Over the course of my life, myriad animals, too numerous to count, have almost magically appeared at my doorstep. My favorite example is Sir Winston, a wee creature with wobbly back legs and a misshapen jaw that my vet referred to as “the poster dog for inbreeding.” Whinny materialized, dirty and tick-ridden, one afternoon in my living room, as we were watching an NFL game. I stared at the tiny beast, shocked at his sudden appearance. Later, the neighborhood kids admitted they found the dog and had quietly slipped him through the front door, figuring, I guess, that I’d keep him.
For the past 30 years, I have invited all the creatures that have deemed me worthy of their care into my home.
Last week, on the ride home from school, Makayla – my young house guest – and I watched in horror as a small puppy darted toward six lanes of traffic. We were stopped on the other side of a busy intersection at rush hour. The puppy slammed to a halt at the top of the curb, then darted back to the cover of some parked cars. When the light turned green, I maneuvered across three lanes and pulled to a stop. Makayla leaped from the car. I waited, but didn’t watch, not wanting the vision of a dead dog burned into my brain.
After a few minutes, Makayla returned with a dirty, tired-looking, Queensland Heeler pup, that sprawled exhausted in her lap.
Of course, there isn’t a puppy on the planet that isn’t irresistible. But those tailless, spotted Heelers, bouncing about on thick, stumpy legs, are especially enchanting. In short course, we fell in love.
On the chance that the pup, which appeared to be well fed, might just be lost, we rushed to the vet to check for a chip. None was found. We’d picked him up in a location that was mostly industrial. No homes nearby, so we figured he’d been dumped, which I would learn is too often the fate for rambunctious heelers.
I will admit that I was apprehensive about bringing a puppy into the home mix. Initially, those concerns centered on something I had not ever considered in the past. In a few weeks, I will be 63. I looked at the puppy and did the math. Heelers can live up to 15 years, by which time I’d be pushing 80.
Then, age reared its ugly head again. When the puppy saw our 16-year-old blind doodle – dachshund/poodle – he pounced on her, nipping and barking in his high squeaky voice. Frantic, Baby searched for cover. Our other dog, little Mousy – a fluffy, white, puff ball – similarly cringed. Only my blue-eyed cattle-dog mix, Bella, immediately stepped in and played momma dog.
Over the course of three days Bella and the puppy played raucously. While the two indoor cats didn’t seem to mind the little one, Baby and Mousy simply could not accept their new young friend. The realization dawned that it would simply be unfair to keep the puppy.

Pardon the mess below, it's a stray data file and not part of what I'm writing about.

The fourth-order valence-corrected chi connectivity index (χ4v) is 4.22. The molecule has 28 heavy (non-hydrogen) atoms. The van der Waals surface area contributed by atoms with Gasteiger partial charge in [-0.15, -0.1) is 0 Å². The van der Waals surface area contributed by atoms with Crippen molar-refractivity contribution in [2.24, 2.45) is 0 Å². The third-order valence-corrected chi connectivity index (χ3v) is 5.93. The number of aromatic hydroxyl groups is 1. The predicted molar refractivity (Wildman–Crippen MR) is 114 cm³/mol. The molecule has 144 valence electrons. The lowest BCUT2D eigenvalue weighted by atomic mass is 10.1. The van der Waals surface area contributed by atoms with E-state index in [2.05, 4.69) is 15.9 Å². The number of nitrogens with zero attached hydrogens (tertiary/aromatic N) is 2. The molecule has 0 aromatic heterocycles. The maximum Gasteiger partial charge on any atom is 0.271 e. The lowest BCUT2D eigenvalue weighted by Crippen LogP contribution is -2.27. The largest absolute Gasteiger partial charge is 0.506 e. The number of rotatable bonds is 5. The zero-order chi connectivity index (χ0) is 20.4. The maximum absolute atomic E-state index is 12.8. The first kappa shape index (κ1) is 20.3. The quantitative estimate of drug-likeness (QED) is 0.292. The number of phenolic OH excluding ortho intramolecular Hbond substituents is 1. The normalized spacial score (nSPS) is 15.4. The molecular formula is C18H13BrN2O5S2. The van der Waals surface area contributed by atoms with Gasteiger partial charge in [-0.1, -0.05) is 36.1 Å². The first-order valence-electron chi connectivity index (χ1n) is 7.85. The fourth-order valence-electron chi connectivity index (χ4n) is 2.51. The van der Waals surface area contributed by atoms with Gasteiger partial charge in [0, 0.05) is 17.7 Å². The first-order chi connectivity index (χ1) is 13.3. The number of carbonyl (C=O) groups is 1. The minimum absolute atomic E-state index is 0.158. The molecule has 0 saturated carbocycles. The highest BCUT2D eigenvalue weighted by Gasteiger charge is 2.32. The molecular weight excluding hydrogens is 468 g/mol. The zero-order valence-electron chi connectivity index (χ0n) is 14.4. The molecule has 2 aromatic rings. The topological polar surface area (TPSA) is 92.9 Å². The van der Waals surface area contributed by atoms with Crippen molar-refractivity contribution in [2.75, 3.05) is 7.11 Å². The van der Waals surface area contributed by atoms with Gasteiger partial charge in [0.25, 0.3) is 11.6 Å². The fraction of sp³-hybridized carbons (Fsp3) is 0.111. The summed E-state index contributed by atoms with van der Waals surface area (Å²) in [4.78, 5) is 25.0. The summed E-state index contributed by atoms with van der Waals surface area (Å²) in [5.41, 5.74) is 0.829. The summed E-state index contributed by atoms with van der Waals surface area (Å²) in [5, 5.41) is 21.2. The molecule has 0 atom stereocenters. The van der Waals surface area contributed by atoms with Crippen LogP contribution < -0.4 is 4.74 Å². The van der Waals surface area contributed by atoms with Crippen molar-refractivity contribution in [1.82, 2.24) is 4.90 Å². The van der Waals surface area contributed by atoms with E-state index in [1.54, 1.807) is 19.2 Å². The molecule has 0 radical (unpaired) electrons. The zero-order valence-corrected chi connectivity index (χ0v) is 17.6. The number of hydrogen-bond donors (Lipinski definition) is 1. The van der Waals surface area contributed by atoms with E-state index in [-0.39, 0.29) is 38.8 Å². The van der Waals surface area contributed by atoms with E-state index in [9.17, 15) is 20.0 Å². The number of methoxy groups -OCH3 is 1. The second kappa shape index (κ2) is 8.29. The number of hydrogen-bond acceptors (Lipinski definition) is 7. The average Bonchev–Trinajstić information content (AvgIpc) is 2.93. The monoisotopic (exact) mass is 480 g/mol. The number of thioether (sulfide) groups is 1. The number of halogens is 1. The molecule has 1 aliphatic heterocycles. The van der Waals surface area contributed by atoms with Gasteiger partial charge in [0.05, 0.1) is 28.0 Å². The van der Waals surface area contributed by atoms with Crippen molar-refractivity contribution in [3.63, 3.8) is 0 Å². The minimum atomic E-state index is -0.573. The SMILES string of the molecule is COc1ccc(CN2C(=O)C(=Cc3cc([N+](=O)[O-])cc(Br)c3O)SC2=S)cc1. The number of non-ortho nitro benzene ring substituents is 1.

I had never given an animal to a shelter. The thought made me queasy. Still, on a whim, I typed Arizona Queensland Healer Rescue into my search engine and two popped up. After a phone call and an e-mailed picture of the dog, I drove out to the Healing Heelers Hearts Dog Rescue, still not entirely comfortable turning the pup over to strangers. But my fears were allayed by the compassion I witnessed, and any concerns I had about him getting a home vanished when a woman leaving the shelter grinned and pointed at the puppy. “I want that one!”
The woman was told it would be about two months before he would be ready for adoption, as he needed shots and neutering and some basic training.
The shelter lady, Tonya, looked at me. “He’ll be fine. We have another puppy here he can play with.”
After making a donation, I walked away, taking one last glance at the little dog, whose head rested serenely on Tonya’s shoulder. I wondered how long it would take him to find a forever home.
I would not worry for long. The next day, I looked at the shelter’s Facebook page. And there was the pup, newly dubbed Cruiser.
“What a cutie!” wrote one person in response to his picture.
“I can’t believe how precious and handsome he is,” gushed another. “I’m so interested in him, can’t wait for him to be available for a furever home.”
“I want him!!!” said a third.
And so it went, a long list of folks eager to make the little guy part of their family.
Later, Makayla was not her usual bubbly self.
“What’s wrong?” I asked.
“The puppy. Maybe we could have kept him.” She stared at the floor.
I explained again that she would soon be off to college and would have had to leave the dog behind. And that Tonya would pick him a perfect home.
When she didn’t look convinced, I said, “You know, you saved his life.”
She brightened at the thought.
And so did I.
Anne Montgomery’s novel, The Scent of Rain, tells the story of two Arizona teenagers whose fates become intertwined. Rose flees into the mountains to escape from her abusive polygamous community where her only future is marriage to a man older than her father. Adan, whose only wish is to be reunited with his mother, is on the run from the cruelties of the foster care system. Are there any adults they can trust? Can they even trust each other? The Scent of Rain is available at https://www.indiebound.org/book/9780996390149 and wherever books are sold.